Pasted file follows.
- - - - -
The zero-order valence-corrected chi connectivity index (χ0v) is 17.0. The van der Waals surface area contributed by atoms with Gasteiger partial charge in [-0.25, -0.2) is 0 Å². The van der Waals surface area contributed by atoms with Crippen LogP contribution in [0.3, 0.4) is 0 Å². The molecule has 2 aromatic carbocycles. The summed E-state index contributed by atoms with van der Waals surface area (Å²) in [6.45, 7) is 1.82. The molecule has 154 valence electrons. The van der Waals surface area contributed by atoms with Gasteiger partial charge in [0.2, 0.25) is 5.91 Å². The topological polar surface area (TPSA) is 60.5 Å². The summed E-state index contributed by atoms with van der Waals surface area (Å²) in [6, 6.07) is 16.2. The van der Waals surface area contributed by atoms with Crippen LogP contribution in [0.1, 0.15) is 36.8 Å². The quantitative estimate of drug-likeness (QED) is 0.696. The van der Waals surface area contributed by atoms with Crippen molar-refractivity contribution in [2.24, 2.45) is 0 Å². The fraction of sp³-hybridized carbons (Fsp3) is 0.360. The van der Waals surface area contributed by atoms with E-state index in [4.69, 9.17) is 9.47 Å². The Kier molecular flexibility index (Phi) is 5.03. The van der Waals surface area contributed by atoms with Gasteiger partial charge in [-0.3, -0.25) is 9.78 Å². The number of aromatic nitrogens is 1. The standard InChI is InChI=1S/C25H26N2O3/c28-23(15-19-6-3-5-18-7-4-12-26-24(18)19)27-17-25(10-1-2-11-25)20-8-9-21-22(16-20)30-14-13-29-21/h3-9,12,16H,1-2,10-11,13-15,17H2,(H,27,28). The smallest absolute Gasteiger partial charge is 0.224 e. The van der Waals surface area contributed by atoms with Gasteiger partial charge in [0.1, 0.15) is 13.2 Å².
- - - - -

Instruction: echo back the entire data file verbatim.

The zero-order valence-corrected chi connectivity index (χ0v) is 17.0. The van der Waals surface area contributed by atoms with Gasteiger partial charge in [-0.25, -0.2) is 0 Å². The van der Waals surface area contributed by atoms with Crippen LogP contribution in [0.3, 0.4) is 0 Å². The molecule has 2 aromatic carbocycles. The summed E-state index contributed by atoms with van der Waals surface area (Å²) in [6.45, 7) is 1.82. The molecule has 154 valence electrons. The van der Waals surface area contributed by atoms with Gasteiger partial charge in [0.2, 0.25) is 5.91 Å². The topological polar surface area (TPSA) is 60.5 Å². The summed E-state index contributed by atoms with van der Waals surface area (Å²) in [6, 6.07) is 16.2. The van der Waals surface area contributed by atoms with Crippen LogP contribution in [0.1, 0.15) is 36.8 Å². The quantitative estimate of drug-likeness (QED) is 0.696. The van der Waals surface area contributed by atoms with Crippen molar-refractivity contribution in [2.24, 2.45) is 0 Å². The fraction of sp³-hybridized carbons (Fsp3) is 0.360. The van der Waals surface area contributed by atoms with E-state index in [4.69, 9.17) is 9.47 Å². The Kier molecular flexibility index (Phi) is 5.03. The van der Waals surface area contributed by atoms with Gasteiger partial charge in [-0.3, -0.25) is 9.78 Å². The number of aromatic nitrogens is 1. The standard InChI is InChI=1S/C25H26N2O3/c28-23(15-19-6-3-5-18-7-4-12-26-24(18)19)27-17-25(10-1-2-11-25)20-8-9-21-22(16-20)30-14-13-29-21/h3-9,12,16H,1-2,10-11,13-15,17H2,(H,27,28). The smallest absolute Gasteiger partial charge is 0.224 e. The van der Waals surface area contributed by atoms with Gasteiger partial charge in [0.1, 0.15) is 13.2 Å².